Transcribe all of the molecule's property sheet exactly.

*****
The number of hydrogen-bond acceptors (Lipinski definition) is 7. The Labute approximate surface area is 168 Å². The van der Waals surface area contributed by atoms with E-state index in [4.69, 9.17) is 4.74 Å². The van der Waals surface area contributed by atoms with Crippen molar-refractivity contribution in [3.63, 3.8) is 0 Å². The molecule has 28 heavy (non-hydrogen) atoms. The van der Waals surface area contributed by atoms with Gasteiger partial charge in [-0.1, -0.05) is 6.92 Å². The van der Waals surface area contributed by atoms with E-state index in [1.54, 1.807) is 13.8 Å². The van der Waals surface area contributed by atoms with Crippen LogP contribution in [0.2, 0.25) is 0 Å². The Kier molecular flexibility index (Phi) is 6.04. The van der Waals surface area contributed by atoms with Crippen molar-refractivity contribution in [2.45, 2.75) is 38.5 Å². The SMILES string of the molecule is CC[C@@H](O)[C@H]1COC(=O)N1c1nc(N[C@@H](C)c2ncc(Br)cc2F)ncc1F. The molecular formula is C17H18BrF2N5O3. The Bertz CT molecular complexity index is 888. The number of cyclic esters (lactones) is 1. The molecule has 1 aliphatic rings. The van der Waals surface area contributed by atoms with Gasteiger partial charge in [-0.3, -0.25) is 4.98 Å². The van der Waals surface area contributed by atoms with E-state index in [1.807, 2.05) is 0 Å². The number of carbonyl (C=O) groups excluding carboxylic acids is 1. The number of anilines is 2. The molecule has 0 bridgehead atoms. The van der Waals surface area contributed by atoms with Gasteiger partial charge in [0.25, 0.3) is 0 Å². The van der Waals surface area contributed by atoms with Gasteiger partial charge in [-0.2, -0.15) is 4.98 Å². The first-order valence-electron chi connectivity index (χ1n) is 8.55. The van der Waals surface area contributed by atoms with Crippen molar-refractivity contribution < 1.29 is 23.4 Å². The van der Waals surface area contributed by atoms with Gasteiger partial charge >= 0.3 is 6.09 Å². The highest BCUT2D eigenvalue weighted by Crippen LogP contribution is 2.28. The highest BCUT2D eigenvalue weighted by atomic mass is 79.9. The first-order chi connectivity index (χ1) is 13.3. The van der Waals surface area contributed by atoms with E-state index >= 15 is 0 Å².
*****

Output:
The number of hydrogen-bond acceptors (Lipinski definition) is 7. The Labute approximate surface area is 168 Å². The van der Waals surface area contributed by atoms with E-state index in [4.69, 9.17) is 4.74 Å². The van der Waals surface area contributed by atoms with Crippen molar-refractivity contribution in [3.63, 3.8) is 0 Å². The molecule has 28 heavy (non-hydrogen) atoms. The van der Waals surface area contributed by atoms with Gasteiger partial charge in [-0.1, -0.05) is 6.92 Å². The van der Waals surface area contributed by atoms with E-state index in [1.54, 1.807) is 13.8 Å². The van der Waals surface area contributed by atoms with Crippen LogP contribution in [0.2, 0.25) is 0 Å². The Kier molecular flexibility index (Phi) is 6.04. The van der Waals surface area contributed by atoms with Crippen molar-refractivity contribution in [2.45, 2.75) is 38.5 Å². The SMILES string of the molecule is CC[C@@H](O)[C@H]1COC(=O)N1c1nc(N[C@@H](C)c2ncc(Br)cc2F)ncc1F. The molecular formula is C17H18BrF2N5O3. The Bertz CT molecular complexity index is 888. The number of cyclic esters (lactones) is 1. The molecule has 1 aliphatic rings. The van der Waals surface area contributed by atoms with Gasteiger partial charge in [-0.3, -0.25) is 4.98 Å². The van der Waals surface area contributed by atoms with E-state index in [1.807, 2.05) is 0 Å². The number of carbonyl (C=O) groups excluding carboxylic acids is 1. The number of anilines is 2. The molecule has 0 bridgehead atoms. The van der Waals surface area contributed by atoms with Gasteiger partial charge in [0.25, 0.3) is 0 Å². The van der Waals surface area contributed by atoms with Gasteiger partial charge in [-0.2, -0.15) is 4.98 Å². The first-order valence-electron chi connectivity index (χ1n) is 8.55. The van der Waals surface area contributed by atoms with Crippen molar-refractivity contribution < 1.29 is 23.4 Å². The van der Waals surface area contributed by atoms with Gasteiger partial charge >= 0.3 is 6.09 Å². The highest BCUT2D eigenvalue weighted by Crippen LogP contribution is 2.28. The highest BCUT2D eigenvalue weighted by atomic mass is 79.9. The first-order chi connectivity index (χ1) is 13.3. The van der Waals surface area contributed by atoms with E-state index >= 15 is 0 Å².